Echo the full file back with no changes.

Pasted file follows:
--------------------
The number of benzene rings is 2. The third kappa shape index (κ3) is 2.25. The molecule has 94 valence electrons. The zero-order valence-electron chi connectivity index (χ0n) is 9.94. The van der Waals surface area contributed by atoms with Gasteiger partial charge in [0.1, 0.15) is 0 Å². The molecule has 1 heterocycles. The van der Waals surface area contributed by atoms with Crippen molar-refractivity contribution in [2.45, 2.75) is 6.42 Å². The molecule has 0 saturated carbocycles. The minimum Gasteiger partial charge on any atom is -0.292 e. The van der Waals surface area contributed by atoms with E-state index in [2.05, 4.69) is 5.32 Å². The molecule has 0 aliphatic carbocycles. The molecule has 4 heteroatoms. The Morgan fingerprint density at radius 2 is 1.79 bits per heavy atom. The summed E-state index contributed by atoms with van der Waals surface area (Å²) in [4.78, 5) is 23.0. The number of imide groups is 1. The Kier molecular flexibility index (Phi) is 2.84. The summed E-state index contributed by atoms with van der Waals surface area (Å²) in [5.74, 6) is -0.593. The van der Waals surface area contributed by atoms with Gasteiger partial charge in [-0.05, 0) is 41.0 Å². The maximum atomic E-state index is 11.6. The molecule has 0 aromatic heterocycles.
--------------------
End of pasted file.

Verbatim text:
The number of benzene rings is 2. The third kappa shape index (κ3) is 2.25. The molecule has 94 valence electrons. The zero-order valence-electron chi connectivity index (χ0n) is 9.94. The van der Waals surface area contributed by atoms with Gasteiger partial charge in [0.1, 0.15) is 0 Å². The molecule has 1 heterocycles. The van der Waals surface area contributed by atoms with Crippen molar-refractivity contribution in [2.45, 2.75) is 6.42 Å². The molecule has 0 saturated carbocycles. The minimum Gasteiger partial charge on any atom is -0.292 e. The van der Waals surface area contributed by atoms with E-state index in [2.05, 4.69) is 5.32 Å². The molecule has 0 aliphatic carbocycles. The molecule has 4 heteroatoms. The Morgan fingerprint density at radius 2 is 1.79 bits per heavy atom. The summed E-state index contributed by atoms with van der Waals surface area (Å²) in [4.78, 5) is 23.0. The number of imide groups is 1. The Kier molecular flexibility index (Phi) is 2.84. The summed E-state index contributed by atoms with van der Waals surface area (Å²) in [5.74, 6) is -0.593. The van der Waals surface area contributed by atoms with Gasteiger partial charge in [-0.05, 0) is 41.0 Å². The maximum atomic E-state index is 11.6. The molecule has 0 aromatic heterocycles.